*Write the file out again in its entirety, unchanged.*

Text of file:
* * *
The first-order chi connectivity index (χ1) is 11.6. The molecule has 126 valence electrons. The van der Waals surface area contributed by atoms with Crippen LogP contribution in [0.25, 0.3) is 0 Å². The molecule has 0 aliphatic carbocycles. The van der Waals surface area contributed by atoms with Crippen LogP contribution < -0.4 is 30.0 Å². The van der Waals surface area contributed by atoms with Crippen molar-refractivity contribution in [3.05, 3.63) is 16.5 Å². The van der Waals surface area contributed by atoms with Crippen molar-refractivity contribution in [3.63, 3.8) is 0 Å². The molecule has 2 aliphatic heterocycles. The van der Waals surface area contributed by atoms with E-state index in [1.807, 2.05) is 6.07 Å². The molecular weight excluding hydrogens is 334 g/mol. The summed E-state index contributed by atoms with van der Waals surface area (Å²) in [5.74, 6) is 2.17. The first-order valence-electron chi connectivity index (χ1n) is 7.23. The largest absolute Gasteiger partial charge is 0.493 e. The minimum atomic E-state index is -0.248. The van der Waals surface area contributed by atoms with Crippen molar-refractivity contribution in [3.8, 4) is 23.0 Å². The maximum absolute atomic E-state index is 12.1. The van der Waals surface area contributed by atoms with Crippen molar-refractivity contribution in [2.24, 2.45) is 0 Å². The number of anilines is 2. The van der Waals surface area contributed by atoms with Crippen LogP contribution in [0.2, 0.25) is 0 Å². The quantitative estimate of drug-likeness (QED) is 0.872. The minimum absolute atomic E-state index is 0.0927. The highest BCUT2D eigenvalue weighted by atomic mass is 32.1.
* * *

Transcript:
The first-order chi connectivity index (χ1) is 11.6. The molecule has 126 valence electrons. The van der Waals surface area contributed by atoms with Crippen LogP contribution in [0.25, 0.3) is 0 Å². The molecule has 0 aliphatic carbocycles. The van der Waals surface area contributed by atoms with Crippen LogP contribution < -0.4 is 30.0 Å². The van der Waals surface area contributed by atoms with Crippen molar-refractivity contribution in [3.05, 3.63) is 16.5 Å². The van der Waals surface area contributed by atoms with Crippen molar-refractivity contribution in [3.63, 3.8) is 0 Å². The molecule has 2 aliphatic heterocycles. The van der Waals surface area contributed by atoms with E-state index in [1.807, 2.05) is 6.07 Å². The molecular weight excluding hydrogens is 334 g/mol. The summed E-state index contributed by atoms with van der Waals surface area (Å²) in [5.74, 6) is 2.17. The first-order valence-electron chi connectivity index (χ1n) is 7.23. The largest absolute Gasteiger partial charge is 0.493 e. The minimum atomic E-state index is -0.248. The van der Waals surface area contributed by atoms with Crippen molar-refractivity contribution in [3.8, 4) is 23.0 Å². The maximum absolute atomic E-state index is 12.1. The van der Waals surface area contributed by atoms with Crippen molar-refractivity contribution in [2.24, 2.45) is 0 Å². The number of anilines is 2. The van der Waals surface area contributed by atoms with Crippen LogP contribution in [0.2, 0.25) is 0 Å². The quantitative estimate of drug-likeness (QED) is 0.872. The minimum absolute atomic E-state index is 0.0927. The highest BCUT2D eigenvalue weighted by atomic mass is 32.1.